“I always felt like the 1994 USC game was the moment when that season turned,” said Philyaw. “Nobody gave us a chance whatsoever, that was the turning point. When we went down there and beat them with the young guys stepping up getting their first real shot, it changed everything. USC doesn’t give anybody respect, they thought it was just a stat game, Keyshawn Johnson told me that in the tunnel, ‘it’s a stat game.’ I never forgot that, I responded, ‘yeah it will be, for me.’ I wasn’t afraid of USC, I hadn’t grown up watching them. I saw UNC and NC State as a kid, I wasn’t being disrespectful, but USC’s history didn’t mean anything to me. I’m from the south, it doesn’t make any difference to me.”
What Philyaw and company did was stomp the Trojans in their own house 22-7 with a lineup comprised of 2nd stringers. Philyaw shined with multiple long runs, none better than this 49 yard touchdown run.
“We had a bunch of guys that were filling in and felt like we deserved to be starters, it was our goal that we were going to go down there and hit ’em. It was our opportunity to showcase what we could do. SC was constantly talking trash, we had a lot of guys getting their first opportunity but we were hungry and weren’t about to put USC on a pedestal just because they were ‘SC. It took a little country boy from North Carolina to say ‘it’s just SC it doesn’t mean anything to me’ to get the rest of the guys pumped. I wasn’t intimidated, it was easier for me to come out and play hard because I had grown up watching a different tradition.”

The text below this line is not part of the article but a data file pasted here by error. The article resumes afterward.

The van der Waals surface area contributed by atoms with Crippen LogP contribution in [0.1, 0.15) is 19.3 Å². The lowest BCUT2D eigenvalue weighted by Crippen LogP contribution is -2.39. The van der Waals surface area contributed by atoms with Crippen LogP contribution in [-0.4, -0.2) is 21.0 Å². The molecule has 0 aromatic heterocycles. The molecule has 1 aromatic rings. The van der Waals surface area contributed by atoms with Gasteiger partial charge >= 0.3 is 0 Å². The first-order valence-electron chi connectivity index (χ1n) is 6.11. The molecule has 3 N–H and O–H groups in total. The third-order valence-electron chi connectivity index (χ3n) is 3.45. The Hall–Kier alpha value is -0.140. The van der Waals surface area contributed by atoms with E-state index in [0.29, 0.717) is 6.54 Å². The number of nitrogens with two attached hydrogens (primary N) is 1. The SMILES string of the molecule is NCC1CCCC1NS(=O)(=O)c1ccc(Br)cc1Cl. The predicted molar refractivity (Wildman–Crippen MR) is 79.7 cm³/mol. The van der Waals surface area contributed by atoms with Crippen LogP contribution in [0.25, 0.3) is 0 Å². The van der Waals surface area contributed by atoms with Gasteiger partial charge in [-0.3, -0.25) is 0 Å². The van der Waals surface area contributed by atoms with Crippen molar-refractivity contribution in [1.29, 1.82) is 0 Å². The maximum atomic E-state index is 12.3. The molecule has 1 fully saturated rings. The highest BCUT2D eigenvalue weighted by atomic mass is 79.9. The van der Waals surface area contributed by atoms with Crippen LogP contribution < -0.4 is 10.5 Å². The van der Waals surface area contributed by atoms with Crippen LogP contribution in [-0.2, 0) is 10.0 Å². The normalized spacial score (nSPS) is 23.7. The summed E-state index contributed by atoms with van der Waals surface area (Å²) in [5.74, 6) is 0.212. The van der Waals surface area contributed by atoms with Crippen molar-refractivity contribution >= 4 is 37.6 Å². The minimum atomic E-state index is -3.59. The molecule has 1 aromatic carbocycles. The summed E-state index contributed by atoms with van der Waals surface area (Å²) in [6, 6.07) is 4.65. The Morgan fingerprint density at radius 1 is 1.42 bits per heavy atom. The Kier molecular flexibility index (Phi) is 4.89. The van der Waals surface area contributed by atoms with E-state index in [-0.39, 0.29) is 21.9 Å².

Coaches knew Philyaw could play, but his stellar performance vs. USC on October 1st, 1994 tallying 123 yards proved that he could be relied on in-game, and a bigger role in the offense soon followed. Whittle and Philyaw began to split time evenly, and the two-headed combo led Oregon on a winning streak that culminated in the Pac-10 title and Rose Bowl berth.
Philyaw would play a vital role in achieving that team goal, scoring both touchdowns in Oregon’s 17-13 victory in the Civil War vs. Oregon State in rainy Corvallis to seal the Pac-10 title.
Even though I grew up back east, the Rose Bowl was a big deal. I used to watch those games on TV and hearing Keith Jackson’s voice, I used to imagine one day Jackson would call my name with me playing in the Rose Bowl. When I caught that screen pass and scored in the Civil War, it felt like that dream for so long was actually coming to reality.”
Philyaw would play a big role in the 1995 Rose Bowl game, as Oregon’s primary weapon of attack vs. Penn State was screen passes out of the backfield to Philyaw and Whittle. Oregon racked up 456 yards passing in the game, but came up short on the scoreboard. Still, it was a great finish to a memorable season.